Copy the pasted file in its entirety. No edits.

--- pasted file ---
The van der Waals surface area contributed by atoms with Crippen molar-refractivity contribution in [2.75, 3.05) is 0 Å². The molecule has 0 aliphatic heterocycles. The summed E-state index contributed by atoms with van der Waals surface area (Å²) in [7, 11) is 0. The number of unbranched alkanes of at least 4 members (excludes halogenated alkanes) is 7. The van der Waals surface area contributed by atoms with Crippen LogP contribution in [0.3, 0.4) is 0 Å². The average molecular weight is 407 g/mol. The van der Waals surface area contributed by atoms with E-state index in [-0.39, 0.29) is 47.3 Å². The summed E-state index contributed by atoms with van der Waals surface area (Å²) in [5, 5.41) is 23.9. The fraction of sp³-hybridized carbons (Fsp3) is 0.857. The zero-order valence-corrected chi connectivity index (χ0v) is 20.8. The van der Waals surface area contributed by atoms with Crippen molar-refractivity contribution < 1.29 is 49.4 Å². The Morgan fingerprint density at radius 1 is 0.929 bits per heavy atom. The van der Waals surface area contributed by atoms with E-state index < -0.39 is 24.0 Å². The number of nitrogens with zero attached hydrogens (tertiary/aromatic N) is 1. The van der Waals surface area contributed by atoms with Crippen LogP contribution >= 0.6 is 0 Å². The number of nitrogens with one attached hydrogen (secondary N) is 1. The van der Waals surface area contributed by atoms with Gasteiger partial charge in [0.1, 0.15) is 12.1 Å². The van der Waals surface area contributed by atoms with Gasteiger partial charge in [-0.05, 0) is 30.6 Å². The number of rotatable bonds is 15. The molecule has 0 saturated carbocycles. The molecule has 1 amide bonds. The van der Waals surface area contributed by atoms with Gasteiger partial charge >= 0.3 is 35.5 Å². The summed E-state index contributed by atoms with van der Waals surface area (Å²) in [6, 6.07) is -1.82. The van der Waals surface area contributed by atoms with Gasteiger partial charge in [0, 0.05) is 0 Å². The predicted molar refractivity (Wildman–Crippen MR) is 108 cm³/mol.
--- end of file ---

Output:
The van der Waals surface area contributed by atoms with Crippen molar-refractivity contribution in [2.75, 3.05) is 0 Å². The molecule has 0 aliphatic heterocycles. The summed E-state index contributed by atoms with van der Waals surface area (Å²) in [7, 11) is 0. The number of unbranched alkanes of at least 4 members (excludes halogenated alkanes) is 7. The van der Waals surface area contributed by atoms with Crippen LogP contribution in [0.3, 0.4) is 0 Å². The average molecular weight is 407 g/mol. The van der Waals surface area contributed by atoms with E-state index in [-0.39, 0.29) is 47.3 Å². The summed E-state index contributed by atoms with van der Waals surface area (Å²) in [5, 5.41) is 23.9. The fraction of sp³-hybridized carbons (Fsp3) is 0.857. The zero-order valence-corrected chi connectivity index (χ0v) is 20.8. The van der Waals surface area contributed by atoms with Crippen molar-refractivity contribution < 1.29 is 49.4 Å². The Morgan fingerprint density at radius 1 is 0.929 bits per heavy atom. The van der Waals surface area contributed by atoms with E-state index < -0.39 is 24.0 Å². The number of nitrogens with zero attached hydrogens (tertiary/aromatic N) is 1. The van der Waals surface area contributed by atoms with Crippen LogP contribution >= 0.6 is 0 Å². The number of nitrogens with one attached hydrogen (secondary N) is 1. The van der Waals surface area contributed by atoms with Gasteiger partial charge in [0.1, 0.15) is 12.1 Å². The van der Waals surface area contributed by atoms with Gasteiger partial charge in [-0.05, 0) is 30.6 Å². The number of rotatable bonds is 15. The molecule has 0 saturated carbocycles. The molecule has 1 amide bonds. The van der Waals surface area contributed by atoms with Gasteiger partial charge >= 0.3 is 35.5 Å². The summed E-state index contributed by atoms with van der Waals surface area (Å²) in [6, 6.07) is -1.82. The van der Waals surface area contributed by atoms with Gasteiger partial charge in [0, 0.05) is 0 Å². The predicted molar refractivity (Wildman–Crippen MR) is 108 cm³/mol.